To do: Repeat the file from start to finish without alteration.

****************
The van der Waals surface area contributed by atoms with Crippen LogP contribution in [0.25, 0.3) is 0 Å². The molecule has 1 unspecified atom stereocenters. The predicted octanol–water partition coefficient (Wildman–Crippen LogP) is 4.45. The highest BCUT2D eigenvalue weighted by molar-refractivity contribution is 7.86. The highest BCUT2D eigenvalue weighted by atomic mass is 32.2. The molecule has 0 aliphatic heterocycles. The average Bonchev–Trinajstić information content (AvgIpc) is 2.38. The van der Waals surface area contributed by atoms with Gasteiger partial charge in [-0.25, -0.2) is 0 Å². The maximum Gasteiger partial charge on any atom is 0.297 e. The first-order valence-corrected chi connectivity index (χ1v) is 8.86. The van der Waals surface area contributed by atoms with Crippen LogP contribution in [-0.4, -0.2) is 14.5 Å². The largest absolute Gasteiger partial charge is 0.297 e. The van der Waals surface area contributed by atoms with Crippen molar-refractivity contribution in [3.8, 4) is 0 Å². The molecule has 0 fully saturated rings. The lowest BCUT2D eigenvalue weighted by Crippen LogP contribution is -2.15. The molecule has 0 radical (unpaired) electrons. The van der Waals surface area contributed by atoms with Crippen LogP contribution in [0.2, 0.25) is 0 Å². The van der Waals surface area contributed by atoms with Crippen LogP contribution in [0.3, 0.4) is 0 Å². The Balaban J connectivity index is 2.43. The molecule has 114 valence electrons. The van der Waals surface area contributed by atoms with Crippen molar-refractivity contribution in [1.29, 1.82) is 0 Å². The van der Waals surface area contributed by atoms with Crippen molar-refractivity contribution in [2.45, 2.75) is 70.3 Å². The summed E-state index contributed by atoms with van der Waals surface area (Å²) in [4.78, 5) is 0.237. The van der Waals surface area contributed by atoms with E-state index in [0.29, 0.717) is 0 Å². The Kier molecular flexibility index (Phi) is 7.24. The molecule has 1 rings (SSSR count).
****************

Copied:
The van der Waals surface area contributed by atoms with Crippen LogP contribution in [0.25, 0.3) is 0 Å². The molecule has 1 unspecified atom stereocenters. The predicted octanol–water partition coefficient (Wildman–Crippen LogP) is 4.45. The highest BCUT2D eigenvalue weighted by molar-refractivity contribution is 7.86. The highest BCUT2D eigenvalue weighted by atomic mass is 32.2. The molecule has 0 aliphatic heterocycles. The average Bonchev–Trinajstić information content (AvgIpc) is 2.38. The van der Waals surface area contributed by atoms with Gasteiger partial charge in [-0.25, -0.2) is 0 Å². The maximum Gasteiger partial charge on any atom is 0.297 e. The first-order valence-corrected chi connectivity index (χ1v) is 8.86. The van der Waals surface area contributed by atoms with Crippen LogP contribution in [-0.4, -0.2) is 14.5 Å². The largest absolute Gasteiger partial charge is 0.297 e. The van der Waals surface area contributed by atoms with Crippen molar-refractivity contribution in [3.8, 4) is 0 Å². The molecule has 0 fully saturated rings. The lowest BCUT2D eigenvalue weighted by Crippen LogP contribution is -2.15. The molecule has 0 radical (unpaired) electrons. The van der Waals surface area contributed by atoms with Crippen LogP contribution in [0.2, 0.25) is 0 Å². The van der Waals surface area contributed by atoms with Crippen LogP contribution in [0.3, 0.4) is 0 Å². The Balaban J connectivity index is 2.43. The molecule has 114 valence electrons. The van der Waals surface area contributed by atoms with Crippen molar-refractivity contribution in [1.29, 1.82) is 0 Å². The van der Waals surface area contributed by atoms with Crippen molar-refractivity contribution in [2.45, 2.75) is 70.3 Å². The summed E-state index contributed by atoms with van der Waals surface area (Å²) in [4.78, 5) is 0.237. The van der Waals surface area contributed by atoms with E-state index in [0.29, 0.717) is 0 Å². The Kier molecular flexibility index (Phi) is 7.24. The molecule has 1 rings (SSSR count).